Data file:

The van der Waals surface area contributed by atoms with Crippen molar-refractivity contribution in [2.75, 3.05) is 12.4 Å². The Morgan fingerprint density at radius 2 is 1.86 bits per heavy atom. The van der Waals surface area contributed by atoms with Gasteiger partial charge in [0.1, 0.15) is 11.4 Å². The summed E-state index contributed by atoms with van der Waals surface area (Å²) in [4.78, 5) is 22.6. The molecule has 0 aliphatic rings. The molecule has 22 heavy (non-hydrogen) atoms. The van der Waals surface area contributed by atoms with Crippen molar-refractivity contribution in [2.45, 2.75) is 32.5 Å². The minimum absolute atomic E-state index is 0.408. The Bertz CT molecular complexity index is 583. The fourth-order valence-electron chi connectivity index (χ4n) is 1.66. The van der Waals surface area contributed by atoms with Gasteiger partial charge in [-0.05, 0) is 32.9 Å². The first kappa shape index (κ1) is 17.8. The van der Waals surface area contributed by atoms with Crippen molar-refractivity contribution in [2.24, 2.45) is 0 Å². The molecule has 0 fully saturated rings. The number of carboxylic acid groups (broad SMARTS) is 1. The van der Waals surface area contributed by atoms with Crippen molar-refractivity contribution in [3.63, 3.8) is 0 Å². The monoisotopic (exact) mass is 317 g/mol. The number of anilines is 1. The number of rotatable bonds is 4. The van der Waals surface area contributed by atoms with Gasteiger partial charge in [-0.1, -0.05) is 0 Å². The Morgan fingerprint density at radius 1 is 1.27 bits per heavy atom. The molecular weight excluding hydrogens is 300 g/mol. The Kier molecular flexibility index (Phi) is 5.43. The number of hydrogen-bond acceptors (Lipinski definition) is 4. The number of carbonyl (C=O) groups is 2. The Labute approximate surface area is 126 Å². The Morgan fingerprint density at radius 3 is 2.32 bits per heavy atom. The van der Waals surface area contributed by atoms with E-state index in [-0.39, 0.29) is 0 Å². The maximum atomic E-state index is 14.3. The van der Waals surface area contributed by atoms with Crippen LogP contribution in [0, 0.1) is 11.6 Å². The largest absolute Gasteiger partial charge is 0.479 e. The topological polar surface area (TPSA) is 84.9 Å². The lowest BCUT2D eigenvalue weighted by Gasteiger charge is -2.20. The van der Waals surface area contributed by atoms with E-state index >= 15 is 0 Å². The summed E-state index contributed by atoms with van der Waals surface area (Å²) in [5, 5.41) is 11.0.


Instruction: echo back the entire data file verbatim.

The van der Waals surface area contributed by atoms with Crippen molar-refractivity contribution in [2.75, 3.05) is 12.4 Å². The Morgan fingerprint density at radius 2 is 1.86 bits per heavy atom. The van der Waals surface area contributed by atoms with Gasteiger partial charge in [0.1, 0.15) is 11.4 Å². The summed E-state index contributed by atoms with van der Waals surface area (Å²) in [4.78, 5) is 22.6. The molecule has 0 aliphatic rings. The molecule has 22 heavy (non-hydrogen) atoms. The van der Waals surface area contributed by atoms with Crippen molar-refractivity contribution in [2.45, 2.75) is 32.5 Å². The minimum absolute atomic E-state index is 0.408. The Bertz CT molecular complexity index is 583. The fourth-order valence-electron chi connectivity index (χ4n) is 1.66. The van der Waals surface area contributed by atoms with Gasteiger partial charge in [-0.05, 0) is 32.9 Å². The first kappa shape index (κ1) is 17.8. The van der Waals surface area contributed by atoms with Crippen molar-refractivity contribution in [2.24, 2.45) is 0 Å². The molecule has 0 fully saturated rings. The number of carboxylic acid groups (broad SMARTS) is 1. The van der Waals surface area contributed by atoms with Crippen molar-refractivity contribution in [3.63, 3.8) is 0 Å². The monoisotopic (exact) mass is 317 g/mol. The number of anilines is 1. The number of rotatable bonds is 4. The van der Waals surface area contributed by atoms with Gasteiger partial charge in [-0.1, -0.05) is 0 Å². The Morgan fingerprint density at radius 1 is 1.27 bits per heavy atom. The molecular weight excluding hydrogens is 300 g/mol. The Kier molecular flexibility index (Phi) is 5.43. The number of hydrogen-bond acceptors (Lipinski definition) is 4. The number of carbonyl (C=O) groups is 2. The Labute approximate surface area is 126 Å². The Morgan fingerprint density at radius 3 is 2.32 bits per heavy atom. The van der Waals surface area contributed by atoms with E-state index in [-0.39, 0.29) is 0 Å². The maximum atomic E-state index is 14.3. The van der Waals surface area contributed by atoms with Crippen LogP contribution in [0, 0.1) is 11.6 Å². The largest absolute Gasteiger partial charge is 0.479 e. The topological polar surface area (TPSA) is 84.9 Å². The lowest BCUT2D eigenvalue weighted by Gasteiger charge is -2.20. The van der Waals surface area contributed by atoms with E-state index >= 15 is 0 Å². The summed E-state index contributed by atoms with van der Waals surface area (Å²) in [5, 5.41) is 11.0.